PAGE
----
No credit permitted for tax imposed on the PTE
The Board first considered the taxpayer’s argument that he was entitled to a Maine tax credit for Connecticut PTE tax paid, because the income of the PTE flowed through to him and that the PTE tax functioned as a tax upon his own personal income. In its analysis, the Board reviewed a recent Maine Supreme Judicial Court decision, Goggin v. State Tax Assessor, which considered the case of Maine resident taxpayers who owned a New Hampshire LLC and claimed a credit for New Hampshire business profits tax and business enterprise tax imposed on the entity.5 In that case, the court concluded that the plain meaning of the Maine credit statute “excludes taxes that are imposed on, and paid by, business entities.” Applying the court’s reasoning in Goggin, the Board found that the Maine credit statute is limited by its terms to taxes imposed on individuals, and that the taxpayer may not claim a credit for tax imposed on a separate business entity.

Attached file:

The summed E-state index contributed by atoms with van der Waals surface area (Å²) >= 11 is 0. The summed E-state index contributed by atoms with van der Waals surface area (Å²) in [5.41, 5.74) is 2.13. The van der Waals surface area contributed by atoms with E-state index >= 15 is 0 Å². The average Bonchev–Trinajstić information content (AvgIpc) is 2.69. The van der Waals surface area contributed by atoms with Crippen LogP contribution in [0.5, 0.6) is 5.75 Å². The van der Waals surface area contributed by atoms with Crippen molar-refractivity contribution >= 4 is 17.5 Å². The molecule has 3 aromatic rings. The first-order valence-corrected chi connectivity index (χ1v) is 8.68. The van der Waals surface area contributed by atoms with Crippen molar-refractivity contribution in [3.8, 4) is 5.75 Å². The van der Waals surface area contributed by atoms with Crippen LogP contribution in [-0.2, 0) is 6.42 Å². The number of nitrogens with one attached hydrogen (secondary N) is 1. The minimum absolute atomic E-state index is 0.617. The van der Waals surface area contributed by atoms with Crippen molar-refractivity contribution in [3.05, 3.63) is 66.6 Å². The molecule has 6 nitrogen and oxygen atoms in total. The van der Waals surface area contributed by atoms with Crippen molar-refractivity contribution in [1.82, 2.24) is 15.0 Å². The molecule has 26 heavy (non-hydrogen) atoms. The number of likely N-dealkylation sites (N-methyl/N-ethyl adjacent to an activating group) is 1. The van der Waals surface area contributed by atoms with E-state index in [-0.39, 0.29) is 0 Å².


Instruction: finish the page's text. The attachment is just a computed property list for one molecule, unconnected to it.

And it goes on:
No credit permitted when Connecticut income tax liability offset by PTE tax credit
Turning to the taxpayer’s argument that he was entitled to a credit for the amount of Connecticut income tax imposed upon him as an individual, the Board specifically examined how the credit is computed. Consulting Department guidance, the Board noted that the credit applies to income taxes imposed by another jurisdiction after the application of other credits.6 Applying this guidance to the taxpayer’s facts, the Board determined that the taxpayer had no remaining Connecticut personal income tax liability after application of all available credits, including the credit for the taxpayer’s share of Connecticut PTE tax paid by the entity. For this reason, the Board concluded that the taxpayer was not entitled to a credit against his Maine personal income tax liability.
Maine income tax scheme does not violate U.S. Constitution